ksInsert(), ksInsertKeys(), ksAppend(), keyNew(), ksDel()

keyIncRef()

 

int ksCopy (KeySet * dest, const KeySet * source)Copy a keyset.

Most often you may want a duplicate of a keyset, see ksDup() or append keys, see ksAppend(). But in some situations you need to copy a keyset to a existing keyset, for that this function exists.

You can also use it to clear a keyset when you pass a NULL pointer as source.

Note that all keys in dest will be deleted. Afterwards the content of the source will be added to the destination and the ksCurrent() is set properly in dest.

A flat copy is made, so the keys will not be duplicated, but there reference counter is updated, so both keysets need to be ksDel().

int f (KeySet *ks)
{
        KeySet *c = ksNew (20, ..., KS_END);
        // c receives keys
        ksCopy (ks, c); // pass the keyset to the caller

        ksDel (c);
}       // caller needs to ksDel (ks)

Parameters:

source has to be an initialized source KeySet or NULL
dest has to be an initialized KeySet where to write the keys

Returns:

1 on success

0 if dest was cleared successfully (source is NULL)

-1 on NULL pointer

See also:

ksNew(), ksDel(), ksDup()

keyCopy() for copying keys

 

Key* ksCurrent (const KeySet * ks)Return the current Key.

The pointer is NULL if you reached the end or after ksRewind().

Note:

You must not delete the key or change the key, use ksPop() if you want to delete it.

Parameters:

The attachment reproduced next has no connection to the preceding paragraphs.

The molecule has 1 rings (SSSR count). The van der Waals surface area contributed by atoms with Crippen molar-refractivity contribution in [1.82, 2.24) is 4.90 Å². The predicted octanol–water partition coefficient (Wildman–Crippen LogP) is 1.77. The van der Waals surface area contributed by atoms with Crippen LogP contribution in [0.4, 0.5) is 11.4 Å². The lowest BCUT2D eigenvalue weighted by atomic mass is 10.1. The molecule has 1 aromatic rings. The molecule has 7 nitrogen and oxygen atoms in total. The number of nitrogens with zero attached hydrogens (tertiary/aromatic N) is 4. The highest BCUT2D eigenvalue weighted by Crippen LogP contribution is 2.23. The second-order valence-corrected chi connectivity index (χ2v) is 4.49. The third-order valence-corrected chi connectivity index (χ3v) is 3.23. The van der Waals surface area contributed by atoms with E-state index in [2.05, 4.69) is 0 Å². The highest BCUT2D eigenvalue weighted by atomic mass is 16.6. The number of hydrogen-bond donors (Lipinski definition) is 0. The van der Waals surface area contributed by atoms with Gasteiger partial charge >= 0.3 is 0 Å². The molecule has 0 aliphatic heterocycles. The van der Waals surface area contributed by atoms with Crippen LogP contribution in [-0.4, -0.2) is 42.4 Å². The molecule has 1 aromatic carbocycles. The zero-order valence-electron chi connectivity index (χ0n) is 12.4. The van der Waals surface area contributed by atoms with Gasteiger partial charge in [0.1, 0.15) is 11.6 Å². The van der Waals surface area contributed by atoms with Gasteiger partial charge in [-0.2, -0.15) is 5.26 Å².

ks the keyset object to work with

Returns:

pointer to the Key pointed by ks's cursor

0 on NULL pointer

See also:

ksNext(), ksRewind()

kdbMonitorKeys() for a usage example

 

int ksDel (KeySet * ks)A destructor for KeySet objects.

Cleans all internal dynamic attributes, decrement all reference pointers to all keys and then keyDel() all contained Keys, and free()s the release the KeySet object memory (that was previously allocated by ksNew()).

Parameters:

ks the keyset object to work with

Returns:

0 when the keyset was freed

-1 on null pointer

See also:

ksNew()

 

KeySet* ksDup (const KeySet * source)Return a duplicate of a keyset.

Objects created with ksDup() must be destroyed with ksDel().

Memory will be allocated as needed for dynamic properties, so you need to ksDel() the returned pointer.

A flat copy is made, so the keys will not be duplicated, but there reference counter is updated, so both keysets need ksDel().

Parameters:

source has to be an initializised source KeySet

Returns:

a flat copy of source on success

0 on NULL pointer

See also:

ksNew(), ksDel()

keyDup() for Key :: Basic Methods duplication

 

cursor_t ksGetCursor (const KeySet * ks)Get the KeySet internal cursor.

Use it to get the cursor of the actual position.

Warning:

Cursors are getting invalid when the key was ksPop()ed or ksLookup() with KDB_O_POP was used.

 

Read ahead

With the cursors it is possible to read ahead in a keyset:

cursor_t jump;
ksRewind (ks);
while ((key = keyNext (ks))!=0)
{
        // now mark this key
        jump = ksGetCursor(ks);

        //code..
        keyNext (ks); // now browse on
        // use ksCurrent(ks) to check the keys
        //code..

        // jump back to the position marked before
        ksSetCursor(ks, jump);
}

 

Restoring state

It can also be used to restore the state of a keyset in a function

int f (KeySet *ks)
{
        cursor_t state = ksGetCursor(ks);

        // work with keyset

        // now bring the keyset to the state before
        ksSetCursor (ks, state);
}

It is of course possible to make the KeySet const and cast its const away to set the cursor. Another way to achieve the same is to ksDup() the keyset, but it is not as efficient.